What is Cybercrime and How to Protect Your Business Against It

Today, our guest blogger, Marija Lazic provides us with an introduction to cybercrime and why it's important in our industry.

Written by Marija Lazic • Last Updated: • General •

Man behind bars in jail

Due to the amount of time people spend on phones and the internet in general, more and more information is sent to cyberspace with every passing second. The transfer of million dollars worth of data has caused a problem which has troubled internet users and business owners for decades—cybercrime.

What Is Cybercrime?

Cybercrime is any criminal activity carried out using technology. Usually, hackers commit cybercrime in an attempt to manipulate or steal information for financial gain. Cybercrime is also committed for nonfinancial reasons like politics.

Cybercrime comes in many forms. While reasons for it may be limited, methods are nearly endless. However, there are a few common ones that all web users need to watch out for. Basically, all types of cybercrime fall under three categories, namely individual, property, and government.

Cybercrime Against Individuals

This involves a cyberattack directed at a particular person by exposing personal information online or distributing malicious or illegal information. It can be done by hacking, retrieving, and illegally sharing such information.

Cybercrime Against Property

Cybercrime against property is the most common type of cybercrime. It involves gaining access to a person’s property details and using them for online scams. Credit card details, passport details, transaction details, and personal documents are often used for financial gain.

Cybercrime Against Governments

It’s the least common type of cybercrime but the most severe. It involves a direct attack against the government and is also known as cyberterrorism. It involves hacking into a government database, accessing military weapons and websites, hacking into government polls, influencing elections, etc. This is usually carried out by high-level terrorists and expert cybercriminals.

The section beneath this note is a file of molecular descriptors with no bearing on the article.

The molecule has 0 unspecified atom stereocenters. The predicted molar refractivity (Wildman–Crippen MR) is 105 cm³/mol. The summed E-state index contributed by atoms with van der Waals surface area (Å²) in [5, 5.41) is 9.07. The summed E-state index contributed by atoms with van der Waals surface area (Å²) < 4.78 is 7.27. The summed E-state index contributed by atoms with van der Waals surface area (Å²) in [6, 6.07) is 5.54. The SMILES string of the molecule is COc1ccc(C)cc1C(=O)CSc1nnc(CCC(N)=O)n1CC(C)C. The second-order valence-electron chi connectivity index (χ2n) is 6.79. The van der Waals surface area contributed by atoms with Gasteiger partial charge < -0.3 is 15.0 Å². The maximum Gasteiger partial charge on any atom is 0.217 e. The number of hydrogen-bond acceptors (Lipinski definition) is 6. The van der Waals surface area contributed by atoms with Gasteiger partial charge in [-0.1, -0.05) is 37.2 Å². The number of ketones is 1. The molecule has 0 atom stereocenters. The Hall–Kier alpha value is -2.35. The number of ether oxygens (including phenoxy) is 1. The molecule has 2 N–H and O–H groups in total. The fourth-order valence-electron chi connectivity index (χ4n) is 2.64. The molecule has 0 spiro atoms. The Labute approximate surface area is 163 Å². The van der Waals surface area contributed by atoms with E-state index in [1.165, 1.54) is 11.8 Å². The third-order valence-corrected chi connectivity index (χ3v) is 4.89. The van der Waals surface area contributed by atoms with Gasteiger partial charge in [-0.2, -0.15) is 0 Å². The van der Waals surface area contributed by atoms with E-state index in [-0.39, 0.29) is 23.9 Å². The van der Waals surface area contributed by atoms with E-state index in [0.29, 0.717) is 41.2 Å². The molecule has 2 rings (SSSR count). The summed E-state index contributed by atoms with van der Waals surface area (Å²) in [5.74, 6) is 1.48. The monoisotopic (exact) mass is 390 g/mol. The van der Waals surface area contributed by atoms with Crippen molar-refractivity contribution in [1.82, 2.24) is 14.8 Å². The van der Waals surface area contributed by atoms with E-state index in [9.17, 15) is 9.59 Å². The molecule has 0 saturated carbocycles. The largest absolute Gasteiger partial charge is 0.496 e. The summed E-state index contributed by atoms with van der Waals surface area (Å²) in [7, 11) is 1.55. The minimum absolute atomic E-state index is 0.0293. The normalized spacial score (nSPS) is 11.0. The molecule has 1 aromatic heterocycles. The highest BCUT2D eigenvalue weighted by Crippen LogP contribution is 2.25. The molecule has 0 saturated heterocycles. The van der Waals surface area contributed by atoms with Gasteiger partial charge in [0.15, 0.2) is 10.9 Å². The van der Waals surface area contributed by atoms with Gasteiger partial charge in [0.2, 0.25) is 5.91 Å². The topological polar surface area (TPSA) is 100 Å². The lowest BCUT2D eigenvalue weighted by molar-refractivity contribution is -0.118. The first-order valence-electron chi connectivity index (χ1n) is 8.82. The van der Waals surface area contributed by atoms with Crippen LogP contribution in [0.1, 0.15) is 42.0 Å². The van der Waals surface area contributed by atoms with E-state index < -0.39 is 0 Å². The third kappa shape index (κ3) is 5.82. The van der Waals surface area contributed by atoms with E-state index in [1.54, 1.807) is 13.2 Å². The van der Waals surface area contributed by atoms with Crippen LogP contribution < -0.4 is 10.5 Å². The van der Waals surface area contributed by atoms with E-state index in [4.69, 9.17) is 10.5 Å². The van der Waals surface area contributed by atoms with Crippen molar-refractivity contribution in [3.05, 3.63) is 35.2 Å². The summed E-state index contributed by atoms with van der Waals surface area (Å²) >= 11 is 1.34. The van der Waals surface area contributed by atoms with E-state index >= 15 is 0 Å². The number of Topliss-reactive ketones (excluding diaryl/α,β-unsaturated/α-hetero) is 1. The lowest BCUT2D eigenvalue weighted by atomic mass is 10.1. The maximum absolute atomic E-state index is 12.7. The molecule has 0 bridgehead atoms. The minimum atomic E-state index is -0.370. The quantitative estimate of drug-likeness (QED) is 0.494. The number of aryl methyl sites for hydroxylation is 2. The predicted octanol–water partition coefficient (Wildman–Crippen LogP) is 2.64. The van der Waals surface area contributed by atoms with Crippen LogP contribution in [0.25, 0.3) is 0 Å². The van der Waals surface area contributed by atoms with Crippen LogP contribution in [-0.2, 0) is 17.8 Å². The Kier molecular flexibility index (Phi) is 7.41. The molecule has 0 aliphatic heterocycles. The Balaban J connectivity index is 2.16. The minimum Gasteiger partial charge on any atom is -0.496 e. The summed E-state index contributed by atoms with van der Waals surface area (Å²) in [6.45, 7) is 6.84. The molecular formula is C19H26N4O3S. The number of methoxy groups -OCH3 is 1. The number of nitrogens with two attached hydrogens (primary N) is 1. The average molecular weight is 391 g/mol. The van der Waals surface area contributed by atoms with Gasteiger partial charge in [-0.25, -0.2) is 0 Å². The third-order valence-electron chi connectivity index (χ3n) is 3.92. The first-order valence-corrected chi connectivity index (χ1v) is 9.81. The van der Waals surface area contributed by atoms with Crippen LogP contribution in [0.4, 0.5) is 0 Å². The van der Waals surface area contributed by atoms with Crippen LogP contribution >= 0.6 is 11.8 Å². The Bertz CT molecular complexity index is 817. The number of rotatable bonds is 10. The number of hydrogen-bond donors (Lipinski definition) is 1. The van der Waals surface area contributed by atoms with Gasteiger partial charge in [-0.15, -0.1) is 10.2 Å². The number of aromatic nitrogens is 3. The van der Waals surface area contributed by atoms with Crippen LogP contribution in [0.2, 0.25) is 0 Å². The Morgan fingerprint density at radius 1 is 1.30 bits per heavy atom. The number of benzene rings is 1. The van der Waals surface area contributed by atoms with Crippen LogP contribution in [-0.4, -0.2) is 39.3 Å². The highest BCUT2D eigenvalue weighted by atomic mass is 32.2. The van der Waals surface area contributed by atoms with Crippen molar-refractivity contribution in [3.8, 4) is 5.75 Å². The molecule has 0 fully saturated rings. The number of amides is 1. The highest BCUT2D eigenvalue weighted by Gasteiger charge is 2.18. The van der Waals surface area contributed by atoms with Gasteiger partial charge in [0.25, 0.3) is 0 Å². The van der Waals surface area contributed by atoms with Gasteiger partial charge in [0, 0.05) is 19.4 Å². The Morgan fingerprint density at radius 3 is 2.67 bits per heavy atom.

Common Types of Cybercrime


This is a general term used to describe cybercrime that involves deceit to gain an advantage. Fraud is a cybercrime aimed at obtaining important data and information or even finances by deceiving a person. It can be done by altering, stealing, or suppressing information.


The oldest and still the most common form of cybercrime, hacking involves the partial or full control of a website, system, or network. It’s a breach of security that gives hackers access to sensitive and personal information and the control of the computer or network that has been hacked.


Phishing is another type of cybercrime aimed at retrieving information illegally. However, this one mostly involves the use of emails and online messages from scammers presenting themselves as reputable companies and brands aiming to retrieve personal information.

DDoS Attack

A distributed denial-of-service attack is a special type of hacking that has become widely popular among cybercriminals in recent years. But unlike regular hackers, DDoS hackers use a special method to retrieve information, sending a DDoS attack that temporarily limits the network’s functionality and makes your entire system vulnerable. The aim is to retrieve information illegally while you are focused on the DDoS attack.

How Big of an Issue Is Cybercrime?

Cybercrime is a global problem, especially in the more developed and internet-reliant countries. It’s more common than you might think. Before we delve deeper into cybercrime and its effects, let’s take a look at some cybercrime statistics.

1. Worldwide spending on cybersecurity is set to reach approximately $134 billion in 2022.

With the amount of cybercrime happening, businesses and individuals are desperately trying to protect themselves from hackers online. That means that the amount of money spent on cybersecurity will only grow by the year, reaching $133.7 billion by 2022.

2. 8,854 cybersecurity breaches were recorded in the United States between 2005 and 2018.

According to statistics, there were 8,854 breaches in the US between January 2005 and April 2018. Statistics also show that as many as 4.1 billion records were illegally exposed in the first six months of 2019. That figure doubled by the end of 2019, with 9.6 billion being recorded by the end of the year.